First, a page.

- The Washington Times - Friday, March 12, 2010


By Richard Bausch

Knopf, $25.95, 268 pages


If you aren’t a fan of Richard Bausch’s fiction you should be. And if you have never read anything by him, and don’t know where in his huge body of work - 11 novels and seven previous short story collections - to start, this book would be a fine place to jump in. Just don’t read it late at night with killer winds howling outside and the power about to go.

Take, for example, “Something Is Out There,” whose title is enough to scare some people. Four members of an extended family, two adult women and two teenage boys, are getting snowed into their isolated rural house in Virginia’s Blue Ridge as they wait, and wait and wait, for an older boy to arrive. The two women are Paula, the mother of the two boys, and her aunt, Dora, the stepmother of Chris, who is heading their way in his Jeep from Winchester, where he goes to college. Their mounting sense of dread is fueled by what happened earlier in the day.

Kent, Paula’s husband, was working on the roof when Brice, his business partner, drove up, got out of his car, walked over toward Kent and shot him through the leg with a pistol, causing Kent to fall off the roof. Brice then got back in his car and drove away. Later that day he was caught by the state police and locked up. The foursome has just returned from the hospital, where they’ve learned that Kent will be fine. The bullet went through his leg without doing any permanent damage. But there’s more than enough previous damage to deal with. Paula has been thinking about leaving Kent, “… tension over money, absences, drinking, unexplained aspects of failing business, sadness generally in the bedroom.” And now this.

The story’s surface tension revolves around Chris - will he make it through the storm? - but Mr. Bausch skillfully lays on a much worse problem. Kent had recently fired Brice, but was their business legal or was it perhaps drugs? Halfway through the tale, headlights sweep up the road and into the drive, but it is not Chris after all. It’s a large man who says he has papers for Kent to sign, but then he asks about Chris. He leaves. Or does he, wonders Paula. The man becomes this story’s “something out there.” The foreboding is all but tactile.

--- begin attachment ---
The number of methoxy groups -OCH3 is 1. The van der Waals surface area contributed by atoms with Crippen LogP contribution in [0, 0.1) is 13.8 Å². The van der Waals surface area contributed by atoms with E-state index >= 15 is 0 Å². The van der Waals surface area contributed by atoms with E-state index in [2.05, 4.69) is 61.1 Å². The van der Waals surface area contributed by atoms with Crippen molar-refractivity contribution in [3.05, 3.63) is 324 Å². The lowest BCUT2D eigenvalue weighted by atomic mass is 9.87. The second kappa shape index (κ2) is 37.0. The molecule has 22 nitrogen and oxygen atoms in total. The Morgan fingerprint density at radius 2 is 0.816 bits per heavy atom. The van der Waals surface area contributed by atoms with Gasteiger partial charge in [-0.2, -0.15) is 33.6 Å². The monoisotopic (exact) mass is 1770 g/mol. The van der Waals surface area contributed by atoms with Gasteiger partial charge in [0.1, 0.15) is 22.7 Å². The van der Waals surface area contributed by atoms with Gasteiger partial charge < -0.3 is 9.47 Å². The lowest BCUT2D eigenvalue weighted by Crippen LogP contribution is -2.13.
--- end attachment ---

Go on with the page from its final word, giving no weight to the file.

Richard Bausch, now in his mid-‘60s and living and teaching in Memphis, Tenn., (where he holds the Moss Chair of Excellence in the Writers Workshop at the University of Memphis) has spent a good deal of time in Virginia. Before getting his master’s degree from the famous Writers Workshop at the University of Iowa, he graduated from George Mason University and later taught there as well as at other schools.

Several of the stories are set in Virginia (and the sense of place is pitch-perfect) but quite a few take place in Memphis. But the place is not the point of these stories. The point is that the people he creates are troubled souls living troubled lives - the son who rejects his parents but then must go home again (which made me think of Robert Frost’s dark definition: “Home is where when you have to go there they have to take you in”), the wife who cheats on her husband because he’s too nice, the waitress who tries to make the arrival of a stranger portentous and meaningful. As an epigraph, Mr. Bausch uses this quote from Robert Stone: “Perhaps you know Malraux’s ‘Anti-Memoirs’? His priest tells us that people are much more unhappy than one might think … and that there is no such thing as a grownup.”